- Features

Many lighting manufacturers use the same lamp types, so it is often the features of the light that define its versatility and usefulness. For example, here at NRG, tool-less lamp changes, ratcheting tilt mechanisms, light-dispersion grids, electronic intensity control and many other thoughtful features have endeared NRG lights to our users. The availability of accessories is another important point to consider. Accessories can tailor the light to your shooting style and to various shooting situations and increase your enjoyment and productivity.


Unfortunately, there is no such thing. If you will be shooting in a fixed location with access to AC power, a multi-light studio/location system will deliver the most evenly lit and natural-looking shots. A multi-point lighting setup also allows great creativity in achieving different lighting effects. Where convenience and rapid mobility are needed, however, nothing beats an on-camera light. In some cases it may be practical for you to combine both on-camera and stand-mounted location lighting. By using multi-point location lighting to create an adequate overall light level and an on-camera light to fill and highlight, the best strengths of each lighting style are combined to create the ultimate in light coverage. Most videographers will want to invest in both a good on-camera light and studio/location-style light fixtures.


Even to veteran pros the vast selection of lighting products and accessories has become quite staggering. Lighting kits can be found for as little as $100 or as much as $20,000 while on-camera lights go from $19-$5,000. Within these ranges fall hundreds of products. How much should you spend and what can you expect to gain if you choose to spend more? The first thing to remember is that "there is no free lunch". If you spend too little you will get a poorly-made product with limited features that will most likely fail under the demands of semi-professional or broadcast use. If you overspend you may be buying the prestige of a particular brand instead of tangible product features. Purchase the product that offers the features you need, is built to perform reliably under your use requirements, and comes from a manufacturer respected for quality and service. A product with these characteristics will be a joy to use for years to come and be more likely to have a solid resale value if your needs change.


Lighting accessories can greatly enhance the versatility of a light and allow you to tailor the look of the light to your specific needs. For example: A color-effect grid to match the amber glow of sunset, an interview grid for natural, inoffensive light at close range, barndoors to control the area covered, a lower-wattage lamp for longer runtimes. Lets take a closer look at some of these accessories and how they can enhance the usefulness of on-camera and studio/location light fixtures.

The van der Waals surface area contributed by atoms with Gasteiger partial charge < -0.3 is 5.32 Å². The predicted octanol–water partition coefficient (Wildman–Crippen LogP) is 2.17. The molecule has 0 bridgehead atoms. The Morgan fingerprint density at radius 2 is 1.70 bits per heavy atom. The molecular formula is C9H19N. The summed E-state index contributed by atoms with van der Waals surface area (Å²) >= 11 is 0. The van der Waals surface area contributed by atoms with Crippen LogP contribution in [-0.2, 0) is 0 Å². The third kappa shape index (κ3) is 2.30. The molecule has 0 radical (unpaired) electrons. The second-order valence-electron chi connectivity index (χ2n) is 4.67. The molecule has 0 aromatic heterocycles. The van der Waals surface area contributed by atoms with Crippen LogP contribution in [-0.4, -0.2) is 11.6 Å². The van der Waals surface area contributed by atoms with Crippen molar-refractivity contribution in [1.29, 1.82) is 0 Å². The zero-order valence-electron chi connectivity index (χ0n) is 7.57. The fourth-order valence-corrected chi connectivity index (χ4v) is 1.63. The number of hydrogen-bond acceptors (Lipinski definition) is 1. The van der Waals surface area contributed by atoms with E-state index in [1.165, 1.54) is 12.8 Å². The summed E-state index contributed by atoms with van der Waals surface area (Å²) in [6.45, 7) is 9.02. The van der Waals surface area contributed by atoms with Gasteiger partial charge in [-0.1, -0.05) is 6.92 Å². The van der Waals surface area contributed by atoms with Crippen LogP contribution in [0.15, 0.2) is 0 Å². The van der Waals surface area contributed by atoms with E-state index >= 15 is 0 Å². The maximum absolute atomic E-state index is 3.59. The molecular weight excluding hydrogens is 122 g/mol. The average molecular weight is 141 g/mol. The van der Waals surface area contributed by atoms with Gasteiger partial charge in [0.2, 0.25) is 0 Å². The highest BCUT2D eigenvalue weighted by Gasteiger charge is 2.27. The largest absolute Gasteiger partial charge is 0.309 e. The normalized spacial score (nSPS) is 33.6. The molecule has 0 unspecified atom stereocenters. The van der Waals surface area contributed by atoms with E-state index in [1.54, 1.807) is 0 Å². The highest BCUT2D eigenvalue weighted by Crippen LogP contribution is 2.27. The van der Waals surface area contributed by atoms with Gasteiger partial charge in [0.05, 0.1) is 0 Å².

Barndoors: Barndoors are black metal flaps which prevent light from spilling into unwanted areas. Barndoors are also often used as clip filter and effect gel holders.

Flags: Flags consist of any opaque material that can block or shape light. They can be cut to a desired shape from thin metal or layers of aluminum foil. Flags are often clipped to barndoors, a lightstand or a boom-arm.

Filter Frames: Filter frames are sometimes built into the front of a lighting fixture but can also be a separate stand-mounted accessory. Filter frames typically hold scrims or diffusers to soften light or colored gels to alter the light's color.

Effect Grids: Generally used with on-camera lights, effect grids are made of glass and designed to insert into the front of the light fixture. NRG has one of the most comprehensive grid selections available with complete options for softening light, changing its color or temperature and creating special effects.

Softboxes: A softbox is a structure of translucent material into which a light is placed. It results in maximum diffusion creating a pleasing and natural appearance. Since many softboxes are intended for photographic applications it is important to be sure the softbox can tolerate the heat generated by your lighting fixtures.

Optional Lamps: Changing a lamp can tailor the light fixture to a particular application. For example, changing to a low-wattage high-efficiency lamp in a battery-powered on-camera light will yield longer runtimes. Changing to a daylight lamp will better accommodate outdoor fill situations. As useful as accessories like these can be, when purchasing a light you may want to select only the basic accessories you know you'll need, such as a spare lamp and perhaps basic light-control or diffusion accessories. NRG's lights are extremely versatile right out of the box. Become familiar with a light's performance before investing in accessories that may not be of use in your application.